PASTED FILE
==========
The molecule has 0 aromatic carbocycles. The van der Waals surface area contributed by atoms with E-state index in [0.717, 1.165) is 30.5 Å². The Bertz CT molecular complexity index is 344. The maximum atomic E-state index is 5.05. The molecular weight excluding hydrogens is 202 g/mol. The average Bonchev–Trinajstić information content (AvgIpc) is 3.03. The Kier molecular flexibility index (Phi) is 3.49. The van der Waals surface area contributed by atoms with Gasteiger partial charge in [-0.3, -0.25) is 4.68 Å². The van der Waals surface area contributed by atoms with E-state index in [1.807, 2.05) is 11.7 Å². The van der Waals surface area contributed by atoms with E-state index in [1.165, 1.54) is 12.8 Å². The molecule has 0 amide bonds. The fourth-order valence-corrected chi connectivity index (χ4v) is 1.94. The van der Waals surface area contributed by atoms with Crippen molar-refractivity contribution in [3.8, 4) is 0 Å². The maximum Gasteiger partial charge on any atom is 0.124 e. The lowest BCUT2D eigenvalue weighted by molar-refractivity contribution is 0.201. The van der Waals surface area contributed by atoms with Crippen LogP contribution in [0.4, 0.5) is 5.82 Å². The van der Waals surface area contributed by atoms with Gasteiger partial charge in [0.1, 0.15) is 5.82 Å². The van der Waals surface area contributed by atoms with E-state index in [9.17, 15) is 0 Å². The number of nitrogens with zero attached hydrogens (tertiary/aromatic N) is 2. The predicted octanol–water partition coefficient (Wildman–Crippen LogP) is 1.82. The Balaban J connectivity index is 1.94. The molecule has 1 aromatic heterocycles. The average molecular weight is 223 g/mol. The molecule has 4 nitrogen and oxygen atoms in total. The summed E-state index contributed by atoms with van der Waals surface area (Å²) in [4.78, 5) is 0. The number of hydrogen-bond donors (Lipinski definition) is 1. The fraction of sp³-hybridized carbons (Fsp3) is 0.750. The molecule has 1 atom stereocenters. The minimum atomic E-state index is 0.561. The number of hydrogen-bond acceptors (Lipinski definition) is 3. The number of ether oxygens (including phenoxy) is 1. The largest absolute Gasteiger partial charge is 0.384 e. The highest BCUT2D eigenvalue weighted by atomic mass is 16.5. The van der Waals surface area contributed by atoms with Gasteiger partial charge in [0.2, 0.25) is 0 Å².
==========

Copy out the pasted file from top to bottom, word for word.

The molecule has 0 aromatic carbocycles. The van der Waals surface area contributed by atoms with E-state index in [0.717, 1.165) is 30.5 Å². The Bertz CT molecular complexity index is 344. The maximum atomic E-state index is 5.05. The molecular weight excluding hydrogens is 202 g/mol. The average Bonchev–Trinajstić information content (AvgIpc) is 3.03. The Kier molecular flexibility index (Phi) is 3.49. The van der Waals surface area contributed by atoms with Gasteiger partial charge in [-0.3, -0.25) is 4.68 Å². The van der Waals surface area contributed by atoms with E-state index in [1.807, 2.05) is 11.7 Å². The van der Waals surface area contributed by atoms with E-state index in [1.165, 1.54) is 12.8 Å². The molecule has 0 amide bonds. The fourth-order valence-corrected chi connectivity index (χ4v) is 1.94. The van der Waals surface area contributed by atoms with Crippen molar-refractivity contribution in [3.8, 4) is 0 Å². The maximum Gasteiger partial charge on any atom is 0.124 e. The lowest BCUT2D eigenvalue weighted by molar-refractivity contribution is 0.201. The van der Waals surface area contributed by atoms with Crippen LogP contribution in [0.4, 0.5) is 5.82 Å². The van der Waals surface area contributed by atoms with Gasteiger partial charge in [0.1, 0.15) is 5.82 Å². The van der Waals surface area contributed by atoms with E-state index in [9.17, 15) is 0 Å². The number of nitrogens with zero attached hydrogens (tertiary/aromatic N) is 2. The predicted octanol–water partition coefficient (Wildman–Crippen LogP) is 1.82. The Balaban J connectivity index is 1.94. The molecule has 1 aromatic heterocycles. The average molecular weight is 223 g/mol. The molecule has 4 nitrogen and oxygen atoms in total. The summed E-state index contributed by atoms with van der Waals surface area (Å²) in [4.78, 5) is 0. The number of hydrogen-bond donors (Lipinski definition) is 1. The fraction of sp³-hybridized carbons (Fsp3) is 0.750. The molecule has 1 atom stereocenters. The minimum atomic E-state index is 0.561. The number of hydrogen-bond acceptors (Lipinski definition) is 3. The number of ether oxygens (including phenoxy) is 1. The largest absolute Gasteiger partial charge is 0.384 e. The highest BCUT2D eigenvalue weighted by atomic mass is 16.5. The van der Waals surface area contributed by atoms with Gasteiger partial charge in [0.2, 0.25) is 0 Å².